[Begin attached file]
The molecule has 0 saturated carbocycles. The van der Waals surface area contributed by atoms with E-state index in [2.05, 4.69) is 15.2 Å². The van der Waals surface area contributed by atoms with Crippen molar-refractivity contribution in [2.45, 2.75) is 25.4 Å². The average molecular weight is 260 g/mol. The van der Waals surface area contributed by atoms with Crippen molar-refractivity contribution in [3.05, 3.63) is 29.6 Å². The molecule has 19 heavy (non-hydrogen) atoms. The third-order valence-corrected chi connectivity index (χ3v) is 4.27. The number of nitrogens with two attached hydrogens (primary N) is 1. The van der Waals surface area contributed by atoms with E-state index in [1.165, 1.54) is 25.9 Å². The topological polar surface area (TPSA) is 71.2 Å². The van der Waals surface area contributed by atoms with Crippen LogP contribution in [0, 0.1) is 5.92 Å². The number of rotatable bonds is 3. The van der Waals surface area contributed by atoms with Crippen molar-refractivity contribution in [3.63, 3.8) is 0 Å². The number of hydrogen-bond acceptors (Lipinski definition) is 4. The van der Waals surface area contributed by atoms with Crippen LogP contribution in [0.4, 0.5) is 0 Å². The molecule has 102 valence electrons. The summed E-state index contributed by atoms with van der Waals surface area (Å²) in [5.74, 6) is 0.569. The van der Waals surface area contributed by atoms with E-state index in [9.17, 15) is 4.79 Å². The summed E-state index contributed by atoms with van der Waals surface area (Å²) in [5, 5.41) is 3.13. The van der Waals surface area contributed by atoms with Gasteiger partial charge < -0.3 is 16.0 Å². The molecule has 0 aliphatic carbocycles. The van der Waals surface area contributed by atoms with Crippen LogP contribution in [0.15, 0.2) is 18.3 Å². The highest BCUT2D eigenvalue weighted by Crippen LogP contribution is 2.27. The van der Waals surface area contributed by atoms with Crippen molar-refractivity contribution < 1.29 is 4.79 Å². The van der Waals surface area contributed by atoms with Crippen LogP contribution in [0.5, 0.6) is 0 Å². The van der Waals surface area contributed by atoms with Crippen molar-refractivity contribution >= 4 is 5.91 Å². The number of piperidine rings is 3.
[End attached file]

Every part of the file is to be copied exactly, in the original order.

The molecule has 0 saturated carbocycles. The van der Waals surface area contributed by atoms with E-state index in [2.05, 4.69) is 15.2 Å². The van der Waals surface area contributed by atoms with Crippen molar-refractivity contribution in [2.45, 2.75) is 25.4 Å². The average molecular weight is 260 g/mol. The van der Waals surface area contributed by atoms with Crippen molar-refractivity contribution in [3.05, 3.63) is 29.6 Å². The molecule has 19 heavy (non-hydrogen) atoms. The third-order valence-corrected chi connectivity index (χ3v) is 4.27. The number of nitrogens with two attached hydrogens (primary N) is 1. The van der Waals surface area contributed by atoms with E-state index in [1.165, 1.54) is 25.9 Å². The topological polar surface area (TPSA) is 71.2 Å². The van der Waals surface area contributed by atoms with Crippen LogP contribution in [0, 0.1) is 5.92 Å². The number of rotatable bonds is 3. The van der Waals surface area contributed by atoms with Crippen molar-refractivity contribution in [3.63, 3.8) is 0 Å². The number of hydrogen-bond acceptors (Lipinski definition) is 4. The van der Waals surface area contributed by atoms with Crippen LogP contribution in [0.4, 0.5) is 0 Å². The molecule has 102 valence electrons. The summed E-state index contributed by atoms with van der Waals surface area (Å²) in [5.74, 6) is 0.569. The van der Waals surface area contributed by atoms with E-state index in [9.17, 15) is 4.79 Å². The summed E-state index contributed by atoms with van der Waals surface area (Å²) in [5, 5.41) is 3.13. The van der Waals surface area contributed by atoms with Gasteiger partial charge < -0.3 is 16.0 Å². The molecule has 0 aliphatic carbocycles. The van der Waals surface area contributed by atoms with Crippen LogP contribution in [0.15, 0.2) is 18.3 Å². The highest BCUT2D eigenvalue weighted by Crippen LogP contribution is 2.27. The van der Waals surface area contributed by atoms with Crippen molar-refractivity contribution < 1.29 is 4.79 Å². The van der Waals surface area contributed by atoms with Crippen LogP contribution in [0.5, 0.6) is 0 Å². The van der Waals surface area contributed by atoms with Crippen molar-refractivity contribution >= 4 is 5.91 Å². The number of piperidine rings is 3.